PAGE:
King Charles’ past is starting to ‘catch up’ to him

King Charles has just found himself on the receiving end of a warning by experts who believe his Colonial past is working to ‘catch up’ to him, very soon.

A converastion surrounding Britian’s dwindling supply of supporters has been referenced by royal Daniela Elser.

She broke it all down in her piece for

In the piece she referenced the calls from Jamaica, Barbados and Grenada, for ‘freedom’.

In reaction to it Ms Elser said, “My point is, Britain’s, especially the royal family’s, colonial past is about to catch up with them in a way we have never seen before.”

For those unversed, this decision will come in response to the 500 year long trans-Atlantic human trade that kidnapped 11 million people from Africa.

Almost half of those kidnapped ended up being taken to Brazil against their will, back in the 1860s.

At the time, France, Portugal and the Netherlands also partook in the slave trade and became enmeshed in the Royal African Company (RAC) by the 17th century.

Sinc then, a bid to abolish this act began spreading across continents and sparked demands for compensation to people treated as slaves.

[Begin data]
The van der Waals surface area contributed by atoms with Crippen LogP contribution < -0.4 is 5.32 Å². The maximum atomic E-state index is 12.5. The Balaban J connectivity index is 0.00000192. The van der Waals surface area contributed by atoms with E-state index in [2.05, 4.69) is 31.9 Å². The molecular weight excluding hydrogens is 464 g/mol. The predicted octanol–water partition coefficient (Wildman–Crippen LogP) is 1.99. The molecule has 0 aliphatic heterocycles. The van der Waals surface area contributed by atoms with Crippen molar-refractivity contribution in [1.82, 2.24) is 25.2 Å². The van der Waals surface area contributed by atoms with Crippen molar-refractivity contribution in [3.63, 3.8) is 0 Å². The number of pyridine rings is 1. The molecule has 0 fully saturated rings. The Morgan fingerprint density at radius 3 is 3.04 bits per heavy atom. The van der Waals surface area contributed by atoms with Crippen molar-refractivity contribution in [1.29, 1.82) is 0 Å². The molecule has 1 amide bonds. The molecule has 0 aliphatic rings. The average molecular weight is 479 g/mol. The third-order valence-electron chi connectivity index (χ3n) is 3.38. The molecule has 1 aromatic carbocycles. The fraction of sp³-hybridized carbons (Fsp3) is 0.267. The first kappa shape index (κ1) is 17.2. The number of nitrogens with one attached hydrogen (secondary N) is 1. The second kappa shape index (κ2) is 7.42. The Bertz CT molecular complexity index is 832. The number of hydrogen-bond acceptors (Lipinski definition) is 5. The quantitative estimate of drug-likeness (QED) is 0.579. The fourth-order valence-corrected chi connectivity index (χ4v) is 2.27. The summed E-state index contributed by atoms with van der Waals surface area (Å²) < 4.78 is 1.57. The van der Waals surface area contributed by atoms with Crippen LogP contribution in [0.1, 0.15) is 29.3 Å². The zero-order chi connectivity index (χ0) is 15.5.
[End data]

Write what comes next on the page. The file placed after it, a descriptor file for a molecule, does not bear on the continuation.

About £20 million was taken at the time, but that original debt is still awaiting repayment.

“Not a single pence has ever gone to the actual humans who were treated as chattel,” Ms Elser also said before adding, she also said, “Consider this: William and Kate’s London residence remains Kensington Palace, which was built by William III whose wealth, at least in part, came from shares he was given in the RAC before taking over as the Company’s Governor himself.”

“(And, yes, the same is probably true for pretty much every royal house and every aristocratic and noble family in all of Europe.)”

“However in all of this there is one fundamental truth that Charles seems to keep dodging: He’s the bloody Head of State. The very job of being King means showing moral leadership and on this he has so far failed.”